Especially for shipbuilding and other maritime applications, the further development of thick metal sheet welding is interesting. The Laser Zentrum Hannover e.V. (LZH), together with Held Systems Deutschland GmbH, Laserline GmbH and Meyer Werft GmbH & Co. KG, now wants to establish robust, pure laser welding processes for steel sheet thicknesses of up to 30 millimeters. For this purpose, diode laser beam sources are to be brought to peak performance.
The processes for joining maritime steel components have a great development potential in terms of production costs and productivity: the frequently used submerged arc welding is comparatively slow and involves significant workpiece distortion. Laser-arc hybrid welding, as an alternative process, requires labor-intensive edge preparation and is not very flexible.
Particularly for large steel sheet thicknesses in the range of 12 millimeters to 30 millimeters, no method has been able to prevail against submerged arc welding. The scientists at the LZH now want to change this together with their partners Meyer Werft GmbH & Co. KG, Held Systems Deutschland GmbH and Laserline GmbH.
Robust, pure laser welding processes
The scientists want to develop robust, pure laser welding processes, especially for thick metal sheet welding in the maritime sector. For this purpose, the project partner Laserline will realize new diode laser beam sources with a maximum output power of up to 60 kilowatts in continuous-wave mode. The aim of the project is to achieve high-quality joints with high welding speeds. The partners want to reduce the costs for edge preparation and the amount of additional material compared to existing joining methods. In that way, the costs shall be reduced eventually. The new processes shall complement or even replace the existing ones.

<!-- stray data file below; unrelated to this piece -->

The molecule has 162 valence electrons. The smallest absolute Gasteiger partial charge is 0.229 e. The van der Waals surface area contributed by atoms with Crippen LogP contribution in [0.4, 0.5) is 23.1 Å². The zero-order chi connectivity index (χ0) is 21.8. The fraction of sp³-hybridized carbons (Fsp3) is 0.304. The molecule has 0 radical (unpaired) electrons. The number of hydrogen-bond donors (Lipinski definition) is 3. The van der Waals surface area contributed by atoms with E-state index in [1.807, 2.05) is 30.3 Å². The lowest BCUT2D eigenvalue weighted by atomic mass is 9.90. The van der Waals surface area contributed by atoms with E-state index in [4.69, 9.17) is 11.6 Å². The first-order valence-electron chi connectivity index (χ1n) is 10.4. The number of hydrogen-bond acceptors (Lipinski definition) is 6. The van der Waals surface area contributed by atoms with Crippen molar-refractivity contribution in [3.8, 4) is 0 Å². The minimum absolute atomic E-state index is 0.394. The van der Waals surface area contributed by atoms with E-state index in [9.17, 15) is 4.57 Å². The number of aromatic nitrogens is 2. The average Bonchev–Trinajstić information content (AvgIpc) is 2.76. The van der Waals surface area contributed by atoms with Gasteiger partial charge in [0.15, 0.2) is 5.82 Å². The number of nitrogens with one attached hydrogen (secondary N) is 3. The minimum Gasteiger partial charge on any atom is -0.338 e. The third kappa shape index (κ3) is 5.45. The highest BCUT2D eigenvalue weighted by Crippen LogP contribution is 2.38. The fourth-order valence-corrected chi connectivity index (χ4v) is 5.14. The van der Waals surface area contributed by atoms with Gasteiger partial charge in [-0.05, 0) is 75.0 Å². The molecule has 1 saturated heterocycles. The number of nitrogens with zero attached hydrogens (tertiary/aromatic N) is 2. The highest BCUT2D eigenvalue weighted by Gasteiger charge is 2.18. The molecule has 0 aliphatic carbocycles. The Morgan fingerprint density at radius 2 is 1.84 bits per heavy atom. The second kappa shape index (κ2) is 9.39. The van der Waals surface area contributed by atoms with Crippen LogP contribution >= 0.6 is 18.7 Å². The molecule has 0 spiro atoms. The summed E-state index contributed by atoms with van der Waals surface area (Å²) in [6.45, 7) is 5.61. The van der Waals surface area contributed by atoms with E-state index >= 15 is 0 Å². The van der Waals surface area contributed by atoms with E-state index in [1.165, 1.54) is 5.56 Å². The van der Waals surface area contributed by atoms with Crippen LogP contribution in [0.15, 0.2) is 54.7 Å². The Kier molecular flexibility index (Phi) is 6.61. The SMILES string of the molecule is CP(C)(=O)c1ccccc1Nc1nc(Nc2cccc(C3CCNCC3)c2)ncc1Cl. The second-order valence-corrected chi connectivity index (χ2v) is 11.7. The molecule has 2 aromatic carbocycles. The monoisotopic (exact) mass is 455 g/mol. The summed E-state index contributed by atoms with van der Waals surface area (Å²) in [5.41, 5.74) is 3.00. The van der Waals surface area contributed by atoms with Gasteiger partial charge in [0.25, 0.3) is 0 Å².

The application-oriented development takes place in parallel in a laser laboratory and in a shipyard-like test environment. This makes it possible to quickly test, evaluate and optimize processes.
Focus on laser safety
The partners are particularly keen to develop concepts for ensuring laser safety for very high laser output powers of up to 60 kilowatts. This includes the handling of the expected large quantities of emitted hazardous substances. To this end, the LZH also comprehensively investigates the release of hazardous substances from the laser processing zone.
Fig 1: The aim of the DIOMAR project is to establish new laser welding processes based on high-power lasers in the maritime sector. (Photo: © MEYER WERFT / I. Fiebak)
Fig 2: New laser welding processes shall make the welding of thick metal sheets in shipbuilding more efficient and less expensive. (Photo: © MEYER WERFT / M. Wessels)